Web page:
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Immunoregulatory properties of serum from patients with different stages of syphilis
  1. J J Thompson,
  2. R J Mangi,
  3. R Lee,
  4. J M Dwyer
  1. Division of Immunology, Department of Medicine, Yale University School of Medicine, New Haven, Connecticut, USA


    The response of lymphocytes from 17 patients with primary, secondary, and tertiary syphilis to phytohaemagglutinin (PHA) and to allogeneic lymphocytes was normal in heterologous serum; however, the responsiveness of cells from some patients with primary and secondary disease was significantly reduced in the presence of autologous serum. As cells from healthy controls invariably responded better to these stimuli in autologous serum, the sera from 81 patients with syphilis were screened for immunosuppressive properties. Sera from 25 primary, 32 secondary, two tertiary, six congenital, and 16 latent cases of syphilis were examined for their ability to reduce the responsiveness of normal cells to PHA. These experiments were performed with test sera as the sole source of serum for the cultures or with test sera added to cultures containing optimally supportive amounts of pooled human plasma.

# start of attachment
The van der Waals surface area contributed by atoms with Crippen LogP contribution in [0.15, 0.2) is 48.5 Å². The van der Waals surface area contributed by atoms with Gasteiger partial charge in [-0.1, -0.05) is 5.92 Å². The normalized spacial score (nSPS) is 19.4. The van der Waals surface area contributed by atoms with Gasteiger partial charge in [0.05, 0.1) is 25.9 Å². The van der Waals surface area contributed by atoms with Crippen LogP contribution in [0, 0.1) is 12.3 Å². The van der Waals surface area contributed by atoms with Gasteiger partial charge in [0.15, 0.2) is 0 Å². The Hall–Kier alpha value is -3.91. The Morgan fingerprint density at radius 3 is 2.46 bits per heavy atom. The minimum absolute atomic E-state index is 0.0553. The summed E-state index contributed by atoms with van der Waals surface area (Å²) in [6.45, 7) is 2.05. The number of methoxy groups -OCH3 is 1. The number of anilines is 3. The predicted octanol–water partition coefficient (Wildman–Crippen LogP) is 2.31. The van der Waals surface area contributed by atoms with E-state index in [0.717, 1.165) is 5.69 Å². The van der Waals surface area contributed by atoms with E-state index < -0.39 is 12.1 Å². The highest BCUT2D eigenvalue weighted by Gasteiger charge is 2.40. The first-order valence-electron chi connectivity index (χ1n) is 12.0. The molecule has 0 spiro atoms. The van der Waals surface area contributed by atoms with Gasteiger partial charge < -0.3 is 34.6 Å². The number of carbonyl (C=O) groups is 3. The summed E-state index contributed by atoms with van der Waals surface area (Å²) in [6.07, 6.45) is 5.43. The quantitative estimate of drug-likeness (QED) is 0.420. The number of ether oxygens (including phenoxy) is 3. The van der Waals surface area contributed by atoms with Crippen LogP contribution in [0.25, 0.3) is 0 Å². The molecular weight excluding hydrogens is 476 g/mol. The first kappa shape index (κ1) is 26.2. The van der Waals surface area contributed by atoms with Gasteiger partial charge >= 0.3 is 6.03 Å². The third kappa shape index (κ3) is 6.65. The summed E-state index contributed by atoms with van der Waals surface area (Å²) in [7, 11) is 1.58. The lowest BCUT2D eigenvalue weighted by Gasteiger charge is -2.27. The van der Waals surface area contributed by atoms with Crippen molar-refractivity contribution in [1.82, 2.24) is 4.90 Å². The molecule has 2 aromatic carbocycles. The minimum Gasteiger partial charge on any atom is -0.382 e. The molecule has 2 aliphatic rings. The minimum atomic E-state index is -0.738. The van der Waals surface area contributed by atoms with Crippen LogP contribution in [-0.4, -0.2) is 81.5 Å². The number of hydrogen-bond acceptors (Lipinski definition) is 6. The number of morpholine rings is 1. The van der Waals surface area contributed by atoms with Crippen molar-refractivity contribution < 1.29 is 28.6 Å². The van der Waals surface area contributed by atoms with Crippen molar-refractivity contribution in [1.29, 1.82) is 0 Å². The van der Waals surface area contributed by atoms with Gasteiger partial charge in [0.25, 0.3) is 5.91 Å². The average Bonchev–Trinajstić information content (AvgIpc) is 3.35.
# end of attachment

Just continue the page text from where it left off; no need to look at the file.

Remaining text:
Stimulation of normal cells from one control in human plasma and 20% test serum showed that only in sera from congenital cases of syphilis was the mean response significantly different from the response seen in control sera; a significant increase in the response to stimulation occurred. The range of response to PHA with sera from cases of primary and secondary syphilis was wider than with normal sera. Sera from five (20%) cases of primary and 14 (44%) cases of secondary syphilis appeared to be immunosuppressive. When retested on another sample of normal cells, these sera were consistently immunosuppressive even in the presence of 15% pooled human plasma. Thus, in early syphilis antigenic stimulation may result in the release from suppressor cells of non-specific immunoregulators of cell-mediated immunity. Such phenomena may be a prelude to the development of tolerance to treponemal antigens. In congenital syphilis the development of suppressor cells may be impaired, resulting in the apparent immunostimulatory properties of serum from such cases.

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